Could eating fish prevent Parkinson’s disease?

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Author: Parkinson's Life editorsPublished: 2 May 2018

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A new study has found a link between the consumption of fish and long-term neurological health.

The research, carried out by Chalmers University of Technology, Sweden, found that Parvalbumin – a protein found in several different types of fish – could prevent the formation of protein structures linked to Parkinson’s disease.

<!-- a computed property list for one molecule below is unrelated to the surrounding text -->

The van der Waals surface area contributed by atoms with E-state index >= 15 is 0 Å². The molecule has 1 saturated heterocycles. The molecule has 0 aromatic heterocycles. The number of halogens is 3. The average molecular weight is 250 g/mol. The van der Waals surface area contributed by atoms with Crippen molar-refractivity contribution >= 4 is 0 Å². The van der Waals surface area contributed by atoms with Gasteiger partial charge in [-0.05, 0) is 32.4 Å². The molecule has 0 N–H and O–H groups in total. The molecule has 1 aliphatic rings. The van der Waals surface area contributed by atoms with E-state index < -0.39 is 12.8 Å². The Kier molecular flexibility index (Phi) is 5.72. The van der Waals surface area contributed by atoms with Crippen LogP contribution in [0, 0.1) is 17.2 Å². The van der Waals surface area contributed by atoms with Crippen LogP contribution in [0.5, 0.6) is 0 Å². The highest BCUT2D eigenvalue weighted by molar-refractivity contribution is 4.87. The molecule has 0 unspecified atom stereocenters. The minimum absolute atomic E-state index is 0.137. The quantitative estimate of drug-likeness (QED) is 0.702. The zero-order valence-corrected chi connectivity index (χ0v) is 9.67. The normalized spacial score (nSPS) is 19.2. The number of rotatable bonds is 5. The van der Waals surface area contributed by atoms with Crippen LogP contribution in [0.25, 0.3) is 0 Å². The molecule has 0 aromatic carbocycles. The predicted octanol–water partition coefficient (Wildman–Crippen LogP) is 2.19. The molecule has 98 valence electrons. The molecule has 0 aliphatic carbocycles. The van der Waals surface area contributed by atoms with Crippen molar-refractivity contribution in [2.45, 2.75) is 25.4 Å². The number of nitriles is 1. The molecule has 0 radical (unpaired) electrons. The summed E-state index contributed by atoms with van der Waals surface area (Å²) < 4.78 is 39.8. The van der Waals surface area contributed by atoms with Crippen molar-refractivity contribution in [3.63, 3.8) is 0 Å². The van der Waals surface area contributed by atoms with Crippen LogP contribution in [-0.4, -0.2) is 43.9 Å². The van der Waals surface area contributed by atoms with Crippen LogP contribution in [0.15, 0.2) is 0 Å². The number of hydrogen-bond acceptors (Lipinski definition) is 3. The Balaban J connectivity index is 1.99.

Pernilla Wittung-Stafshede, professor and head of chemical biology at Chalmers University of Technology, said: “Parvalbumin collects up the ‘Parkinson’s protein’ and actually prevents it from aggregating, simply by aggregating itself first.”

Nathalie Scheers, who worked as a researcher on the study, said the time of year may affect the study’s results: “Fish is normally a lot more nutritious at the end of the summer, because of increased metabolic activity. Levels of parvalbumin are much higher in fish after they have had a lot of sun, so it could be worthwhile increasing consumption during autumn.”

For more information on neuroprotection please visit the EPDA website here.

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